I love Harry Potter and I love J.K Rowling. How am I only reading this now? Truth be told I wasn’t very impressed by The Casual Vacancy. It was a little over my head and I couldn’t connect with the characters.
Anyway I was loaned this about a year or more ago and it has sat on my shelf until about 3 weeks ago, when the third book Career of Evil landed into work and I thought it looked really good.
The book manager who I really get along with in work can’t get passed the protagonist’s name: Private Detective Cormoran Strike. However he is the illegitimate son of a rockstar and I know how J.K Rowling loved to collect and create unusual names for Harry Potter. I found this character genuine and instantly likeable.
Gary kept saying things like, ‘but he has one leg and pube hair and sleeps in his office.’ But I love an underdog!
I’d never really read crime, but this wasn’t something too gruesome. The model falling to her death seemed clichéd- what did it remind me of – An Interpretation of Murder by Jed Rubenfeld? The blurbs are very alike. But Lula Landry’s life was interesting and complicated and it was definitely entertaining trying to spot the murderer, if in fact it wasn’t suicide.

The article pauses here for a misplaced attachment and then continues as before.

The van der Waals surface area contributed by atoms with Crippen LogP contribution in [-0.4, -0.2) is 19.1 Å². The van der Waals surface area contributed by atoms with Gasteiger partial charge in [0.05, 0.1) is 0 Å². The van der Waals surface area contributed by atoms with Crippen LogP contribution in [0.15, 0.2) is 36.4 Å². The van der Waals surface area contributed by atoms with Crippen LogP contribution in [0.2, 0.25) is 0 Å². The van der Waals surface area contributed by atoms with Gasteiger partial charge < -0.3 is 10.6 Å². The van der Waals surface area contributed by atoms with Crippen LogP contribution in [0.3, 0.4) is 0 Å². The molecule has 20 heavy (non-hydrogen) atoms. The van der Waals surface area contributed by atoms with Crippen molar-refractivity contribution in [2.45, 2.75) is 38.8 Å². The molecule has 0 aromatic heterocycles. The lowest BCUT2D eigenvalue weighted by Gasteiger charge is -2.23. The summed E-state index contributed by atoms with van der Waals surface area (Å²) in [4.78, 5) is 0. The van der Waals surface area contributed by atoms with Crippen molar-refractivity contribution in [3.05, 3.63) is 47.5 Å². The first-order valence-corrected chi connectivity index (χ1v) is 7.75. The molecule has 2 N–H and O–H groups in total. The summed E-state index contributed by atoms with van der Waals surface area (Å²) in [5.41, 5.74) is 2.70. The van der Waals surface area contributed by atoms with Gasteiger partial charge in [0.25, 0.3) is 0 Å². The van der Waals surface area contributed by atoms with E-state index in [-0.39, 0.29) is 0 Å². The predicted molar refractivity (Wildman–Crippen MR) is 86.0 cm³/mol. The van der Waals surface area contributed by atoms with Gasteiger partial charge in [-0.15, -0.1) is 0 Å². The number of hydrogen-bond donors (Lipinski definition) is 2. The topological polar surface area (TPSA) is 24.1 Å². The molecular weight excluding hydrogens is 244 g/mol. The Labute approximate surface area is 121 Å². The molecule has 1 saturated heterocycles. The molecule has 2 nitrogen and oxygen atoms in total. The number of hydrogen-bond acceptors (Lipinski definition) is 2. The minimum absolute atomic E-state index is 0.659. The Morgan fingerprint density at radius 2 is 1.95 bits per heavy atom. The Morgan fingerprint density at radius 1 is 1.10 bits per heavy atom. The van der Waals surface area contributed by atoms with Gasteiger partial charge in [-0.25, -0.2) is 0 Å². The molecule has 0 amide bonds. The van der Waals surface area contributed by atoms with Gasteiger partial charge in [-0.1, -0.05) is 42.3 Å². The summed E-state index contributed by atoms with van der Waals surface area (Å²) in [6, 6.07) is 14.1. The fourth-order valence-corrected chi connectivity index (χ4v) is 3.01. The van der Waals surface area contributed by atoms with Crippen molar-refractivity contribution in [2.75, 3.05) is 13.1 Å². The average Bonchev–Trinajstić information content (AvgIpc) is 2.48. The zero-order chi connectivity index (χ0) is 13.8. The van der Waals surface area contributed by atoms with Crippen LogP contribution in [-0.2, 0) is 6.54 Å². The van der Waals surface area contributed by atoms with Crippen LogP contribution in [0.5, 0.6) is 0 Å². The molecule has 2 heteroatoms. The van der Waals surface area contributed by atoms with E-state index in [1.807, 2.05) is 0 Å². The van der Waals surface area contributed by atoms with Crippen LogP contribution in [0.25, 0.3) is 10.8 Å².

I liked the character of Robin, drafted in as Strike’s temp receptionist, but harbouring dreams of working as a Detective herself. It was very interesting to see Robert Galbraith writing this male main character who was often checking out women almost inherently, Robin’s boobs were always being figure hugged and sexy Polish cleaners bums being appraised. It was just odd. I was saying J.K rowling is this awesome wise feminist, she can do no wrong by my account so I expect all her protagonists to be asexual and morally perfect, haha. So this was definitely a talking point, I think.
Strike’s personal life kind of falls apart and he tries to keep it to himself in order not to be judged. I didn’t think less of him. I was rooting for him no many how many McDonalds he ate or how much he threw up in the bathroom of his office.
There are some really colourful characters, well painted as always by Galbraith! Guy Somé the camp fashion designer who claimed Lula was his muse and dubbed her Cuckoo. Rochelle Onifade the poor ‘tag-along’ friend of Lula’s. Freddie Bestigui the creepy film producer who lived in the apartment below.
It’s a really easy to read interesting and engaging story. I really enjoyed it and I can’t wait to read the next two. Can’t believe I ever doubted J.K Rowling, or Robert Galbraith.